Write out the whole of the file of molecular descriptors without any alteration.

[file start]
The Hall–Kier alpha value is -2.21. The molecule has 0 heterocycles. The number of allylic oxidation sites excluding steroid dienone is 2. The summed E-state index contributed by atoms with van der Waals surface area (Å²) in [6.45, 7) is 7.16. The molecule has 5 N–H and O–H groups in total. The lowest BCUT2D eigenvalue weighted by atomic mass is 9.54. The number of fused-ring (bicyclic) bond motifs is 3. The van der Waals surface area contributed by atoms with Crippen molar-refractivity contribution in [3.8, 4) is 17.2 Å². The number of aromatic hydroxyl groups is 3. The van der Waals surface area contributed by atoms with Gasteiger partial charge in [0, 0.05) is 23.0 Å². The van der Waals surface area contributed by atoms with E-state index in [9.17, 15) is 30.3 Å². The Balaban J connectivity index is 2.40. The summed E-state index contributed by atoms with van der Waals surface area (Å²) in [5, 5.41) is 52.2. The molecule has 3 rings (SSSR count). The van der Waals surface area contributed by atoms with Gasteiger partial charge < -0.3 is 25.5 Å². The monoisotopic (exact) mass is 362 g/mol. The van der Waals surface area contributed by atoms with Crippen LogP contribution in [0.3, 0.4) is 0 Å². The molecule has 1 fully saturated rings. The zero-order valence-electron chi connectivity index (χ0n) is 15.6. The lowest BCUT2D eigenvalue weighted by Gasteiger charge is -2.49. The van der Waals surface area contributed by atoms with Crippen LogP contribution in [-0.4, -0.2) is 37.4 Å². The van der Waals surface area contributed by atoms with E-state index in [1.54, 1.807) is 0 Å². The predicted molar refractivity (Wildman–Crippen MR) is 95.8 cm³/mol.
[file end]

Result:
The Hall–Kier alpha value is -2.21. The molecule has 0 heterocycles. The number of allylic oxidation sites excluding steroid dienone is 2. The summed E-state index contributed by atoms with van der Waals surface area (Å²) in [6.45, 7) is 7.16. The molecule has 5 N–H and O–H groups in total. The lowest BCUT2D eigenvalue weighted by atomic mass is 9.54. The number of fused-ring (bicyclic) bond motifs is 3. The van der Waals surface area contributed by atoms with Crippen molar-refractivity contribution in [3.8, 4) is 17.2 Å². The number of aromatic hydroxyl groups is 3. The van der Waals surface area contributed by atoms with Gasteiger partial charge in [0, 0.05) is 23.0 Å². The van der Waals surface area contributed by atoms with E-state index in [9.17, 15) is 30.3 Å². The Balaban J connectivity index is 2.40. The summed E-state index contributed by atoms with van der Waals surface area (Å²) in [5, 5.41) is 52.2. The molecule has 3 rings (SSSR count). The van der Waals surface area contributed by atoms with Gasteiger partial charge < -0.3 is 25.5 Å². The monoisotopic (exact) mass is 362 g/mol. The van der Waals surface area contributed by atoms with Crippen LogP contribution in [0.3, 0.4) is 0 Å². The molecule has 1 fully saturated rings. The zero-order valence-electron chi connectivity index (χ0n) is 15.6. The lowest BCUT2D eigenvalue weighted by Gasteiger charge is -2.49. The van der Waals surface area contributed by atoms with Crippen LogP contribution in [-0.4, -0.2) is 37.4 Å². The van der Waals surface area contributed by atoms with E-state index in [1.54, 1.807) is 0 Å². The predicted molar refractivity (Wildman–Crippen MR) is 95.8 cm³/mol.